Voila! The apple is done and easily breaks up into chunks. The peelings and core can be discarded as you choose.

One of my favorite snacks is dried apples. With all of the apple chunks we had this year, this was the easiest time I have ever had drying apples.

These apples are in the beginning of the drying process in our dehydrator. They generally take 6-8 hours at around 130°F.

Two pounds of apples easily fit into ziploc freezer bags. These were marked, labeled, and recorded. Then tossed in the freezer for future use — smoothies, quick breads, pies, and more!

Measuring and weighing your harvest or yield is something that is new to me this year. I really do feel that I live in a special place; even though the whole community does not participate in ‘Sustainability Projects,’ they do support and encourage people to use the land wisely to create resources to be shared and used by the community.

Not only did we dry, freeze, and press the apples, but we also made quite a bit of apple sauce this year. Our Community Canning Kitchen was finished this year and we spent much of October using it. Hopefully next year we can get into making apple jams and jellies!

Apple trees are such great plants to include into your yard or property. If you live in the U.S., chances are there are a few types of apples that will grow in your climate. One of the interesting things about apples is that since they propagate via clonal propagation, you can put multiple varieties of apples on one apple tree. This allows you to have different types of apples and to have apples harvesting at different times of the year. Most apple trees are also self-pollinating, which makes things a bit more practical in urban food forests. There are also many dwarf varieties or rare varieties that would love to find themselves in your yard, in the city, or way out in the country.

Hopefully next month we will be back with a post on How We Are Pruning Our Back Yard Orchard & Our Community Orchard.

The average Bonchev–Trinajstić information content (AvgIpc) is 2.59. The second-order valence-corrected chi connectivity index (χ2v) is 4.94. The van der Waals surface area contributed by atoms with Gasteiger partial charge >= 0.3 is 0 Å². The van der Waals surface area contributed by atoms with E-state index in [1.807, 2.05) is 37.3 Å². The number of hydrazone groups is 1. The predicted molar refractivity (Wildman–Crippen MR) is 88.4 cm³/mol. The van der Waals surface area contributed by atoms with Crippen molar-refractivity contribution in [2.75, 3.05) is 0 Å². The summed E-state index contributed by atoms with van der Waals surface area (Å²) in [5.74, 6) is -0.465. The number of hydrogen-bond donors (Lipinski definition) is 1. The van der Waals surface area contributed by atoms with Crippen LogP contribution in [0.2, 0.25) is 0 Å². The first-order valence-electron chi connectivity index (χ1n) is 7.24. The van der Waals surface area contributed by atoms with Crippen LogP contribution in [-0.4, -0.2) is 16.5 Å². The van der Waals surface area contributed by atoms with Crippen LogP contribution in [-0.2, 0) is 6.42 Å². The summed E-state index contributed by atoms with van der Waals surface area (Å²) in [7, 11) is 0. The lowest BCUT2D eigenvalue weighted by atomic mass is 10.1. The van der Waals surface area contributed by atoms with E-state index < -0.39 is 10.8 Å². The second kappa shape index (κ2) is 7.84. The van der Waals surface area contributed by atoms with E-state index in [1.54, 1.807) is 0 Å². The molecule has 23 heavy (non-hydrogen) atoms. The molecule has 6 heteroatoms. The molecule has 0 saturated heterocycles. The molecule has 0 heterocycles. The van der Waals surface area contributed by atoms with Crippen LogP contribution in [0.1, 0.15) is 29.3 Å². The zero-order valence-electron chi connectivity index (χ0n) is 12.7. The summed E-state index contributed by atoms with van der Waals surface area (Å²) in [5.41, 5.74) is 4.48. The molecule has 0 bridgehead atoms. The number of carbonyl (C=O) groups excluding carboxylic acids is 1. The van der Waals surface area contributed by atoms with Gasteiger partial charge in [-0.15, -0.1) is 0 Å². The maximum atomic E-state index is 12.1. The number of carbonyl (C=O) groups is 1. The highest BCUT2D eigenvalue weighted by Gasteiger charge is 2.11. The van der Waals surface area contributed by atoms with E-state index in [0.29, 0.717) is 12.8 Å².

1. is this article or something similar available for submission to our local papers? I would love to see it in the Flagstaff paper prior to next year’s harvest time. so many apples here rot on the ground or are mashed by cars in the streets. waste of food for sure.

  2. What an inspiration! Of note, I would like to remind readers of the yields generated on relatively small acreage this year, in a major drought. I happened to google map this location and was astonished by the sheer amount of bare soil surrounding this lone piece of lush green land.

  3. You forgot one thing to use the peelings and apple cores for… Making apple cider vinegar. I’ve made 4 gallons of vinegar this year, just using the peels and cores. Grind them up in a blender, add a cup of sugar, some bakers yeast (or brewers yeast) and set on the shelf, covered with a cloth. The yeast will make alcohol and then the mother (from the peels) will grow. Pour out the liquid, discard the pulp, and allow that mother to do its vinegar magic.

  4. Thanks so much for picking up my article by the way, and the comments. I did not know you could use the cores and peels for apple cider vinegar. I will definitely be giving that a try next year. And please feel free to contact me through my PRI profile if you have any questions.